This is heady stuff and hopefully it can be delivered without the cry of the lone wolf being heard. In the meantime some hardware is available with AVB interfaces from companies such as Meyer and the various Harman companies. Note that Dante is AVB ready and in its next release is promised to be fully compliant.
If you really want to play on the bleeding edge however it would be best to ask some very long hard questions before purchasing hardware from more than one company. It should also be noted that AVB will only work properly with AVB compliant network switches to ensure that your audio streams are looked after in the way they expect.
Q-LAN – is the network system for the new QSC Q-Sys system. It is a 1Gb only system with support for up to 512 48kHz 32-bit audio channels. System latency is quoted as being 2.5ms. As many of the Q-LAN team worked at Peak Audio on development of the CobraNet system there are high hopes that they are best placed to have learnt the lessons from CobraNet and have moved on to where they believe audio networking should be.
The main drawback of the Q-LAN system is that it is essentially proprietary and only available on Q-Sys systems. Even if bridges are built to other networking systems this does limit the applications it can be used in.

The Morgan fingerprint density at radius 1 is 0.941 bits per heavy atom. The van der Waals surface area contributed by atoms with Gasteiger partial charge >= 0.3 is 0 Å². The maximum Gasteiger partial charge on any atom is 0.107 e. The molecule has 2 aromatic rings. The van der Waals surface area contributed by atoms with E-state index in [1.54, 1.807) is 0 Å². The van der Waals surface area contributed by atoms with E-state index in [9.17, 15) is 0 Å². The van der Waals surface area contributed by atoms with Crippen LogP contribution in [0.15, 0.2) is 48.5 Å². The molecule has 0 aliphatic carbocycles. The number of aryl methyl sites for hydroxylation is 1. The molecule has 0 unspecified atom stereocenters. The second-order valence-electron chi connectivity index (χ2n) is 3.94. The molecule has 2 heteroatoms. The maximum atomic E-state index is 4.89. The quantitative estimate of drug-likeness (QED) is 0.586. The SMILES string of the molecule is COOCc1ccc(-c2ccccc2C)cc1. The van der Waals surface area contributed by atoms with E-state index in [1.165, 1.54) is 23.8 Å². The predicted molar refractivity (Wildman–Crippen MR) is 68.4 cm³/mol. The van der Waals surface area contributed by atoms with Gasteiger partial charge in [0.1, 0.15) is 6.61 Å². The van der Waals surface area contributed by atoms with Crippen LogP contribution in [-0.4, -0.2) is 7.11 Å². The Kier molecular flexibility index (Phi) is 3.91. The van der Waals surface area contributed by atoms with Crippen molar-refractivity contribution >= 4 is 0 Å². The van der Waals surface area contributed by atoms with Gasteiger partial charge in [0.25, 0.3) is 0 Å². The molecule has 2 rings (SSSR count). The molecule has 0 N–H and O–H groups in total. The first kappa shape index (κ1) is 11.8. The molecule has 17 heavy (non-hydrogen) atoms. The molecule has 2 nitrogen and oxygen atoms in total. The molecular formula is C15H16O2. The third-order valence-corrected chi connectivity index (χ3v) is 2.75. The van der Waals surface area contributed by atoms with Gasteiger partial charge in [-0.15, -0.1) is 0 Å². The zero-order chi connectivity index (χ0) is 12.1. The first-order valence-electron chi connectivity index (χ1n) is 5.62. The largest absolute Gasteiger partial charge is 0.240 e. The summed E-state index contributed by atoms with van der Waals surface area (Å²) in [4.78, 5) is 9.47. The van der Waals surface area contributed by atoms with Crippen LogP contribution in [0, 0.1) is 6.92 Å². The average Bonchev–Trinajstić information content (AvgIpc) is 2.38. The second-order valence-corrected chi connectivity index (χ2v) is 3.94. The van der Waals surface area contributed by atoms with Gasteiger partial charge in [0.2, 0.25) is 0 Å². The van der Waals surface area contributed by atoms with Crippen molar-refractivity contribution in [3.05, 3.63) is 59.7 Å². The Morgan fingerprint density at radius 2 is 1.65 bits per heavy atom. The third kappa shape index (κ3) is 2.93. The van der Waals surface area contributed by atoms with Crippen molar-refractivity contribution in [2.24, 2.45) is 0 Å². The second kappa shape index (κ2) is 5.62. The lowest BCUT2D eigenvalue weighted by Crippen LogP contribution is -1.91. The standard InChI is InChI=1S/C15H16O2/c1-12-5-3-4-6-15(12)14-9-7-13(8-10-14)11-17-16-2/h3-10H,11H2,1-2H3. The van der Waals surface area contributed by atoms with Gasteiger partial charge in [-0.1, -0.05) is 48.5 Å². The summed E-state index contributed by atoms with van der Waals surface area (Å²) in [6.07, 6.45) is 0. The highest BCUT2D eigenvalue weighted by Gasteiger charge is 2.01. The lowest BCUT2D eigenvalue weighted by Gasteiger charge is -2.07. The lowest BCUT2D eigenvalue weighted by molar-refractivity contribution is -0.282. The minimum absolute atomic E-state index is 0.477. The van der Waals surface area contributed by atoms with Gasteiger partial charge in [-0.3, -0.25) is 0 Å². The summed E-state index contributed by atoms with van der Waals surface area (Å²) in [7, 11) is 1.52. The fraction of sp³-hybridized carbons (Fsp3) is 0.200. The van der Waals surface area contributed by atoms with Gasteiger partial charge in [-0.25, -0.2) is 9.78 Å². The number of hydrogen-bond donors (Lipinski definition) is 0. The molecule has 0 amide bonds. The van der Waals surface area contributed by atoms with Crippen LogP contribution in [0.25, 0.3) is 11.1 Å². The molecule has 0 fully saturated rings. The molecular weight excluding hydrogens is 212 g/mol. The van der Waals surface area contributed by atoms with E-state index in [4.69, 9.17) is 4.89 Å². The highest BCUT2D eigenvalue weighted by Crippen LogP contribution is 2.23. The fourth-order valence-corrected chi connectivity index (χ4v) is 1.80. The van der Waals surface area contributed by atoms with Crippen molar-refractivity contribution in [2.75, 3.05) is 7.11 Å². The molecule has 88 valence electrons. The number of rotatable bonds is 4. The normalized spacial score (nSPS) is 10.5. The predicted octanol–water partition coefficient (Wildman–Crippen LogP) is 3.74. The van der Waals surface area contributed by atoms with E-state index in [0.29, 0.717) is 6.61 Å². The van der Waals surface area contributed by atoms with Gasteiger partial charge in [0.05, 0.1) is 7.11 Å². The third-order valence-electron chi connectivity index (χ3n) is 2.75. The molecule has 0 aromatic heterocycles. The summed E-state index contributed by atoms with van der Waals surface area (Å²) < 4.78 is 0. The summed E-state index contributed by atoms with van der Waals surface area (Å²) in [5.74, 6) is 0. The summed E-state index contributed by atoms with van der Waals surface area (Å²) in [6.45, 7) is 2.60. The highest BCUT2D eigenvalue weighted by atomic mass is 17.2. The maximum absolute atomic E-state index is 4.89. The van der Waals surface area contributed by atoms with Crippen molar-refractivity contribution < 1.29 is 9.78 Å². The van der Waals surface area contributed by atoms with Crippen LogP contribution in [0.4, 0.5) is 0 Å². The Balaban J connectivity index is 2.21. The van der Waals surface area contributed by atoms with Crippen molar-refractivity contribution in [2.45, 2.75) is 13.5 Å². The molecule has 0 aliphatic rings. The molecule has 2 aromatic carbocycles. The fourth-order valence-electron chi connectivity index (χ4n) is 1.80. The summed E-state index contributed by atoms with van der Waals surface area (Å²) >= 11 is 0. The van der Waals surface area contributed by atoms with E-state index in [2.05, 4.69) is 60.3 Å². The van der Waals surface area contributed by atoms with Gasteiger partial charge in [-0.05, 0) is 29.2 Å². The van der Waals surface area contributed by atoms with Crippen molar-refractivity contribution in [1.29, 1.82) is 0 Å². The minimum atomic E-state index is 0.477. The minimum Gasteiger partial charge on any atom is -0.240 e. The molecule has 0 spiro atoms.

Mention should also be made of other audio networking standards currently out there such as Calrec Hydra, RockNet and OptoCore. The Calrec Hydra system is based on 1Gb Ethernet but is probably only really of interest if you use Calrec mixing consoles but does illustrate another approach. Given that Calrec are part of D&M Holdings this may pop up in a few other places as well.
RockNet from Media Numerics is not Gigabit based but is still an interesting niche product for live sound use if you don’t fancy delving into the complexities of networking too deeply.
Optocore have been providing ‘networked’ audio systems without reliance on Ethernet for many years now based on their own fibre-optic network. It is a robust and easy to use system that has recently been extended with their SANE products which helps to increase the flexibility of the system.
“May you live in interesting times” has been used both as a curse and a blessing but hopefully the few words above have hinted towards what an interesting time we are currently living in, from an audio networking point of view anyway. Whether you see this as a curse or a blessing will depend on your personal point of view but I definitely believe the next few years are going to be very interesting.
Within the space allowed it is only possible to scratch the surface of any one system but remember, Google is your friend. Dig for information, and carry a large bag of salt with you. With one of the largest thrusts from manufacturers being ease of use there is a tendency not to publish too much information in the fear that things will look more complicated. This is not a good trend from an engineer’s point of view and is one that can only be countered by more people asking more questions.
With networks and processing systems that are becoming more transparent and easy to use hopefully we can concentrate more on the traditional basics of getting the right microphone and the right speaker in the right place (both still analogue devices!).